The Blue Wizard of Oz asked, "How would you rate Tolkien's poetry?"
It sucks. No, wait a minute. I just said that to get a laugh. The Pound snob within me says that, but I love a lot of Tolkien's poetry, and I find it integral to The Lord of the Rings which I adore. I particularly admire his ability to write poems in languages he himself created.
I just finished teaching The Lord of the Rings again last month, and we had a blast. I got switched to a new classroom last summer, and I grumbled about it, but I did like the fact the I now had room for a bookshelf dedicated to Tolkien. I have to the right of my desk beneath my large map of Middle Earth which my wife bought me years ago. My old principal had a classroom set of The Hobbit, so I have 30 plus copies of The Hobbit which I have taught at least three times. (I look forward to the new film, and I wonder if they will show the White Council attacking Dol Guldur.)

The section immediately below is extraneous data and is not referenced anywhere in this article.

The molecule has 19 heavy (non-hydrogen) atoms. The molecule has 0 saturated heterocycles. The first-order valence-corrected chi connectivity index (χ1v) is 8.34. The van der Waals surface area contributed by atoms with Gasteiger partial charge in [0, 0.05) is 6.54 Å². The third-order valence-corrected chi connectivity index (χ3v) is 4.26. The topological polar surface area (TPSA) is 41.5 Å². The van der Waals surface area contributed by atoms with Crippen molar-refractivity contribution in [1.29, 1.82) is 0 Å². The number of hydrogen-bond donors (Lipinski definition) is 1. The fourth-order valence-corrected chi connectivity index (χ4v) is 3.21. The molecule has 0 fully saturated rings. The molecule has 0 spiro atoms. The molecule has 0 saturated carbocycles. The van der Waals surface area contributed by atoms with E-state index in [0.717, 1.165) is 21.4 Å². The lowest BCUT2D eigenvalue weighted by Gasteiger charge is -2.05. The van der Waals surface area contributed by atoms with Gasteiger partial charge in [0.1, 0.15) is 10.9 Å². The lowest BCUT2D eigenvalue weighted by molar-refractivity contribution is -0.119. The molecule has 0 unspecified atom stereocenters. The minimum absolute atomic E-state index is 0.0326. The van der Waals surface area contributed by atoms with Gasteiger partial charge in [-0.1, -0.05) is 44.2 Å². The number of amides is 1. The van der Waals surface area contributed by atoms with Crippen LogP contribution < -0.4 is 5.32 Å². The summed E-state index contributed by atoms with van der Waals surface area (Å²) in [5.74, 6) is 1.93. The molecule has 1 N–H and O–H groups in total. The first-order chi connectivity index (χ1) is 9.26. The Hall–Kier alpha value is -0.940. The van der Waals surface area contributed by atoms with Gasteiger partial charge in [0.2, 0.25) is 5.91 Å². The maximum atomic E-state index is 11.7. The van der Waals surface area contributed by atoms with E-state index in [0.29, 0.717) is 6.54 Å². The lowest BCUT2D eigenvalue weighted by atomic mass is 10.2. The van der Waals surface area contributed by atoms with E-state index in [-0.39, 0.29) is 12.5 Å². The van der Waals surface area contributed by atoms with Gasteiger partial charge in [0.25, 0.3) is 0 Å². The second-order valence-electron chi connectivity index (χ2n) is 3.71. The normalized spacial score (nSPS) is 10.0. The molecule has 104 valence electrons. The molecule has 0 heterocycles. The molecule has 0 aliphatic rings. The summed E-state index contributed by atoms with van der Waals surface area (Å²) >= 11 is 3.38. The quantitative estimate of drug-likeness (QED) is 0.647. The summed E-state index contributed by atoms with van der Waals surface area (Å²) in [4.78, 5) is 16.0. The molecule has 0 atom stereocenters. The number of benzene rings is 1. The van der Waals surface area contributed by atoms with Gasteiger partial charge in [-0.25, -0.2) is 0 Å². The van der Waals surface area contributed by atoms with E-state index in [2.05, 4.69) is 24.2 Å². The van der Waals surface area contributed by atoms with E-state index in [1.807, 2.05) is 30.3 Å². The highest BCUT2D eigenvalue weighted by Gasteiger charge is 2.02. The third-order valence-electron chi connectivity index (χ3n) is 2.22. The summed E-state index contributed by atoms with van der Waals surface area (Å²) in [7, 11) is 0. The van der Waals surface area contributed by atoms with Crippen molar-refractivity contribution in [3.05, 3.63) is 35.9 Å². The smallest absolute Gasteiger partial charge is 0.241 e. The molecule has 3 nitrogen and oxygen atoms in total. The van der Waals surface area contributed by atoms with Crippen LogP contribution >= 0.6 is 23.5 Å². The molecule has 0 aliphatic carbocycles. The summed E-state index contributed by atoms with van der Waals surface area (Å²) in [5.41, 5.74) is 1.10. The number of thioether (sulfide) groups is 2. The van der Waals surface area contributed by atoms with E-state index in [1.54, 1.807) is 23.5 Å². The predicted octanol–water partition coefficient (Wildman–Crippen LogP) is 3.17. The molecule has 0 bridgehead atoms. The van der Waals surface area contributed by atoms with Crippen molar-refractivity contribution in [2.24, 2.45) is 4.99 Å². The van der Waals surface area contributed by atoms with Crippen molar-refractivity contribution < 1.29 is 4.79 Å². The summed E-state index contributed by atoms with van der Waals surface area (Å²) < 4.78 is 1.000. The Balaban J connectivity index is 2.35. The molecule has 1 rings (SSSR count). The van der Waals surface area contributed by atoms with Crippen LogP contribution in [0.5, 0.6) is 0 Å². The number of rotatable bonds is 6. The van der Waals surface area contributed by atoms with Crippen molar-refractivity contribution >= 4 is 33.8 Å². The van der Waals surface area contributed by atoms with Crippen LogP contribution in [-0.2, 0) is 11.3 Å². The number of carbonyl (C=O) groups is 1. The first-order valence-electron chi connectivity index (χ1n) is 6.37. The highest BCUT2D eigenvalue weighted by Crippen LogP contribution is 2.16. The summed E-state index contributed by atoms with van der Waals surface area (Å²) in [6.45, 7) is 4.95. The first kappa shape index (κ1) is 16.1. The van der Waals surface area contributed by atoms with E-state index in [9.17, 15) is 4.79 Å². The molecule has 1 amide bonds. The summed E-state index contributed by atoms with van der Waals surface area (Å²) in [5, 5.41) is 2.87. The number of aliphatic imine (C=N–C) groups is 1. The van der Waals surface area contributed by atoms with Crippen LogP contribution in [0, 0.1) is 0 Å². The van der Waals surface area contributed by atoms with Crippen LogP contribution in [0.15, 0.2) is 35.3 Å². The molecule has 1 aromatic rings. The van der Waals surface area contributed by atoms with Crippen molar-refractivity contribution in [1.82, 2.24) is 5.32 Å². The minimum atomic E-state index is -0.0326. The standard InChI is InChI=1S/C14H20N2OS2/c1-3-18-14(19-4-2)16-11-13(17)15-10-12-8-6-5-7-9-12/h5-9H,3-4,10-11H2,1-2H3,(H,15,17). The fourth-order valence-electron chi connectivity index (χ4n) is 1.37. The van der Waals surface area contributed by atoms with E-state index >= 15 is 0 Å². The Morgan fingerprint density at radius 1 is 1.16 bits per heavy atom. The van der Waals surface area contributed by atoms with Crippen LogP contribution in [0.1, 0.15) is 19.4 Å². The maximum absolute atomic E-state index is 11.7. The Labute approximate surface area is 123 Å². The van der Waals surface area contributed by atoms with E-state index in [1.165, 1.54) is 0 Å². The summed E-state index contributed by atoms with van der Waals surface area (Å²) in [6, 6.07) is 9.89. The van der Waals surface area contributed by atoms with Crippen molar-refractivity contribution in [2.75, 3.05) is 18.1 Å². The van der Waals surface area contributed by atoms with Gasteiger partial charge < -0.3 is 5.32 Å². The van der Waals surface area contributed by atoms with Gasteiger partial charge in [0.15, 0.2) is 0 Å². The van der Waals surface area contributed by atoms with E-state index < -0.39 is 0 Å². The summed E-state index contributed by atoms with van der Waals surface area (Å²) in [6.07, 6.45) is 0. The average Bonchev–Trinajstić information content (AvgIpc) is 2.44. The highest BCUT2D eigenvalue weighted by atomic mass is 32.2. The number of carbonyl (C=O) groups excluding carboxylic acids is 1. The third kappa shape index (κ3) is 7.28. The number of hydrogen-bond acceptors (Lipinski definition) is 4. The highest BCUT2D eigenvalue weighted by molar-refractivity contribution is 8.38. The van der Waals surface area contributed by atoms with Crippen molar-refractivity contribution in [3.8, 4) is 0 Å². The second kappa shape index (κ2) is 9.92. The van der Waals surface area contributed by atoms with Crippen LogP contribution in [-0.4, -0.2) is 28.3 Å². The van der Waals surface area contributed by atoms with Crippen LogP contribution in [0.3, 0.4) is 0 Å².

Tolkien seems to have little interest in post-Swinburnean developments in English poetry, but so what? He had steeped himself in Medaeval poetry in a variety of languages, and that enabled him to build an unparalleled linguistic verisimilitude into his writing. He wrote that he loathed allegory (perhaps a dig at C. S. Lewis) and that he preferred history, even feigned history. His linguistic creativity enabled him to create his multi-layered feigned history of peoples with a vital oral poetry tradition.
I also taught his translation of Sir Gawain and the Green Knight a few years ago, which I enjoyed.